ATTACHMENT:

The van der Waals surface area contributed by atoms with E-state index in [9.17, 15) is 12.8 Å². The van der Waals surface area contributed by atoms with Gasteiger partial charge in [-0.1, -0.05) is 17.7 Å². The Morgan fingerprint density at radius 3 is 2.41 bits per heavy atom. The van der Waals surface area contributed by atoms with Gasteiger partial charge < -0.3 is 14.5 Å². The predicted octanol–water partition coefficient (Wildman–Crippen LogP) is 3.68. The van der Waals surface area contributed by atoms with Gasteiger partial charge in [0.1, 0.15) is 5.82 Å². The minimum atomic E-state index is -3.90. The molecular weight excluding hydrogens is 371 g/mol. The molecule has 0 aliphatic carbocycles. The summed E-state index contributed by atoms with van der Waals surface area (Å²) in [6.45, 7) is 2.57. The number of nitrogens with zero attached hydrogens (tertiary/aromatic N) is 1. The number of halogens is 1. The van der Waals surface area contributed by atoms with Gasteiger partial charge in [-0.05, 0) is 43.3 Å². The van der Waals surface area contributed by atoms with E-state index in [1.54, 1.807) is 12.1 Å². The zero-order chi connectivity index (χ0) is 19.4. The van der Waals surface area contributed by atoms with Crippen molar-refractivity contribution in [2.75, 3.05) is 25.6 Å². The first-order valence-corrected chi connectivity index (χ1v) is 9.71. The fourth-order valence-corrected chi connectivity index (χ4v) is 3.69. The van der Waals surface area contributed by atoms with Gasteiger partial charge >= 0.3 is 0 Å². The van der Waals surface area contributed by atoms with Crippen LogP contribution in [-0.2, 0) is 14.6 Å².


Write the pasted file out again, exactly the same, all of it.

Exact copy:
The van der Waals surface area contributed by atoms with E-state index in [9.17, 15) is 12.8 Å². The van der Waals surface area contributed by atoms with Gasteiger partial charge in [-0.1, -0.05) is 17.7 Å². The Morgan fingerprint density at radius 3 is 2.41 bits per heavy atom. The van der Waals surface area contributed by atoms with Gasteiger partial charge < -0.3 is 14.5 Å². The predicted octanol–water partition coefficient (Wildman–Crippen LogP) is 3.68. The van der Waals surface area contributed by atoms with Gasteiger partial charge in [0.1, 0.15) is 5.82 Å². The minimum atomic E-state index is -3.90. The molecular weight excluding hydrogens is 371 g/mol. The molecule has 0 aliphatic carbocycles. The summed E-state index contributed by atoms with van der Waals surface area (Å²) in [6.45, 7) is 2.57. The number of nitrogens with zero attached hydrogens (tertiary/aromatic N) is 1. The number of halogens is 1. The van der Waals surface area contributed by atoms with Gasteiger partial charge in [-0.05, 0) is 43.3 Å². The van der Waals surface area contributed by atoms with E-state index in [1.54, 1.807) is 12.1 Å². The zero-order chi connectivity index (χ0) is 19.4. The van der Waals surface area contributed by atoms with Crippen molar-refractivity contribution in [2.75, 3.05) is 25.6 Å². The first-order valence-corrected chi connectivity index (χ1v) is 9.71. The fourth-order valence-corrected chi connectivity index (χ4v) is 3.69. The van der Waals surface area contributed by atoms with Gasteiger partial charge >= 0.3 is 0 Å². The van der Waals surface area contributed by atoms with Crippen LogP contribution in [-0.2, 0) is 14.6 Å².